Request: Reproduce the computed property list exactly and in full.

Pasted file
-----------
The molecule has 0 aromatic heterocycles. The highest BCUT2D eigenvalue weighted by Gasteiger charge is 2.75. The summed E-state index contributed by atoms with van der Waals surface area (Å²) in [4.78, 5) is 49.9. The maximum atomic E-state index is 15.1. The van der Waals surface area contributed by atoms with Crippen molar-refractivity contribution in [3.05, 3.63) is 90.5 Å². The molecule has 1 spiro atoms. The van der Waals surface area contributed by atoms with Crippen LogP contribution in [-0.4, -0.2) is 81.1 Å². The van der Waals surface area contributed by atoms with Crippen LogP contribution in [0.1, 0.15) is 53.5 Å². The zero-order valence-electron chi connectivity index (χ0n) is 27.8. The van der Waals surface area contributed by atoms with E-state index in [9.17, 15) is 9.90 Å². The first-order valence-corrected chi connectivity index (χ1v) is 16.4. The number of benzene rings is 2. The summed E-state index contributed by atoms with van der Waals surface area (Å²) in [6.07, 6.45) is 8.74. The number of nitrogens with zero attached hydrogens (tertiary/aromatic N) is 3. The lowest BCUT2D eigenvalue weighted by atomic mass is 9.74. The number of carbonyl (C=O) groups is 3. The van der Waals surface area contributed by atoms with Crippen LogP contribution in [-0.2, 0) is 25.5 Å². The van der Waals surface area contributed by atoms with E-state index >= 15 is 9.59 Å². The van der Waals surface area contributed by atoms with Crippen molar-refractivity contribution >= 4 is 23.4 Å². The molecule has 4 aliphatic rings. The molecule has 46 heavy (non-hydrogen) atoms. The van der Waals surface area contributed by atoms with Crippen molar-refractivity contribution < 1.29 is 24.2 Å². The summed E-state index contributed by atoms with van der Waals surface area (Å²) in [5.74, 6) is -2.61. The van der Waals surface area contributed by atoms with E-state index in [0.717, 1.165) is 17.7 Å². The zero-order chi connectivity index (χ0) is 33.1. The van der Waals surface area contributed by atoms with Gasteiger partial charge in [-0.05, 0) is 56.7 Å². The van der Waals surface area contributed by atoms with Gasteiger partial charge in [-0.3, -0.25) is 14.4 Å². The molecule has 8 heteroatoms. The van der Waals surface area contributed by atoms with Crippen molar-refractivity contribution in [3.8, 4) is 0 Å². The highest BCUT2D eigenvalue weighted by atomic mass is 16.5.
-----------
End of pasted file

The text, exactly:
The molecule has 0 aromatic heterocycles. The highest BCUT2D eigenvalue weighted by Gasteiger charge is 2.75. The summed E-state index contributed by atoms with van der Waals surface area (Å²) in [4.78, 5) is 49.9. The maximum atomic E-state index is 15.1. The van der Waals surface area contributed by atoms with Crippen molar-refractivity contribution in [3.05, 3.63) is 90.5 Å². The molecule has 1 spiro atoms. The van der Waals surface area contributed by atoms with Crippen LogP contribution in [-0.4, -0.2) is 81.1 Å². The van der Waals surface area contributed by atoms with Crippen LogP contribution in [0.1, 0.15) is 53.5 Å². The zero-order valence-electron chi connectivity index (χ0n) is 27.8. The van der Waals surface area contributed by atoms with E-state index in [9.17, 15) is 9.90 Å². The first-order valence-corrected chi connectivity index (χ1v) is 16.4. The number of benzene rings is 2. The summed E-state index contributed by atoms with van der Waals surface area (Å²) in [6.07, 6.45) is 8.74. The number of nitrogens with zero attached hydrogens (tertiary/aromatic N) is 3. The lowest BCUT2D eigenvalue weighted by atomic mass is 9.74. The number of carbonyl (C=O) groups is 3. The van der Waals surface area contributed by atoms with Crippen LogP contribution in [-0.2, 0) is 25.5 Å². The van der Waals surface area contributed by atoms with E-state index >= 15 is 9.59 Å². The van der Waals surface area contributed by atoms with Crippen molar-refractivity contribution >= 4 is 23.4 Å². The molecule has 4 aliphatic rings. The molecule has 46 heavy (non-hydrogen) atoms. The van der Waals surface area contributed by atoms with Crippen molar-refractivity contribution < 1.29 is 24.2 Å². The summed E-state index contributed by atoms with van der Waals surface area (Å²) in [5.74, 6) is -2.61. The van der Waals surface area contributed by atoms with E-state index in [0.717, 1.165) is 17.7 Å². The zero-order chi connectivity index (χ0) is 33.1. The van der Waals surface area contributed by atoms with Gasteiger partial charge in [-0.05, 0) is 56.7 Å². The van der Waals surface area contributed by atoms with Gasteiger partial charge in [-0.3, -0.25) is 14.4 Å². The molecule has 8 heteroatoms. The van der Waals surface area contributed by atoms with Crippen molar-refractivity contribution in [3.8, 4) is 0 Å². The highest BCUT2D eigenvalue weighted by atomic mass is 16.5.